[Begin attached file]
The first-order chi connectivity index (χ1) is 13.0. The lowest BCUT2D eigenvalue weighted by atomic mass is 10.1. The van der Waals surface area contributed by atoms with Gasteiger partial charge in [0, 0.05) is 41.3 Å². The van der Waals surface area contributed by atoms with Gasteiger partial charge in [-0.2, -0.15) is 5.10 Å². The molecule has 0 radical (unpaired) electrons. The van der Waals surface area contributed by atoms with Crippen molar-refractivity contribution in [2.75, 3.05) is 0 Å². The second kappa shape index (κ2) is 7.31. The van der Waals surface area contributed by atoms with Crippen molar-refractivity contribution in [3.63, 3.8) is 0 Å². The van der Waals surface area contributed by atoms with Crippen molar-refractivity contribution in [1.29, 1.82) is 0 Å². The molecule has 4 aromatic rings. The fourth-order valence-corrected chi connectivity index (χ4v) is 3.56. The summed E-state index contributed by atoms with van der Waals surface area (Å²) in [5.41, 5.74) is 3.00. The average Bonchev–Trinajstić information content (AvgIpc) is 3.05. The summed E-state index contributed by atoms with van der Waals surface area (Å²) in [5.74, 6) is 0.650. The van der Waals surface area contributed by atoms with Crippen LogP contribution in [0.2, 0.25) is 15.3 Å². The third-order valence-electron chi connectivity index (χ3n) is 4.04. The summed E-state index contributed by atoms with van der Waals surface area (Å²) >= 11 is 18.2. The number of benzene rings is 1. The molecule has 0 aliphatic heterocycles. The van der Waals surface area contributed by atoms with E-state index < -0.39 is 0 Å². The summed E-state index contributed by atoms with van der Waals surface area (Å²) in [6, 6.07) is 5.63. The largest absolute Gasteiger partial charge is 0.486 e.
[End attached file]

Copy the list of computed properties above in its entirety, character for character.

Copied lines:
The first-order chi connectivity index (χ1) is 13.0. The lowest BCUT2D eigenvalue weighted by atomic mass is 10.1. The van der Waals surface area contributed by atoms with Gasteiger partial charge in [0, 0.05) is 41.3 Å². The van der Waals surface area contributed by atoms with Gasteiger partial charge in [-0.2, -0.15) is 5.10 Å². The molecule has 0 radical (unpaired) electrons. The van der Waals surface area contributed by atoms with Crippen molar-refractivity contribution in [2.75, 3.05) is 0 Å². The second kappa shape index (κ2) is 7.31. The van der Waals surface area contributed by atoms with Crippen molar-refractivity contribution in [3.63, 3.8) is 0 Å². The van der Waals surface area contributed by atoms with Crippen molar-refractivity contribution in [1.29, 1.82) is 0 Å². The molecule has 4 aromatic rings. The fourth-order valence-corrected chi connectivity index (χ4v) is 3.56. The summed E-state index contributed by atoms with van der Waals surface area (Å²) in [5.41, 5.74) is 3.00. The average Bonchev–Trinajstić information content (AvgIpc) is 3.05. The summed E-state index contributed by atoms with van der Waals surface area (Å²) in [5.74, 6) is 0.650. The van der Waals surface area contributed by atoms with Crippen LogP contribution in [0.2, 0.25) is 15.3 Å². The third-order valence-electron chi connectivity index (χ3n) is 4.04. The summed E-state index contributed by atoms with van der Waals surface area (Å²) >= 11 is 18.2. The number of benzene rings is 1. The molecule has 0 aliphatic heterocycles. The van der Waals surface area contributed by atoms with E-state index < -0.39 is 0 Å². The summed E-state index contributed by atoms with van der Waals surface area (Å²) in [6, 6.07) is 5.63. The largest absolute Gasteiger partial charge is 0.486 e.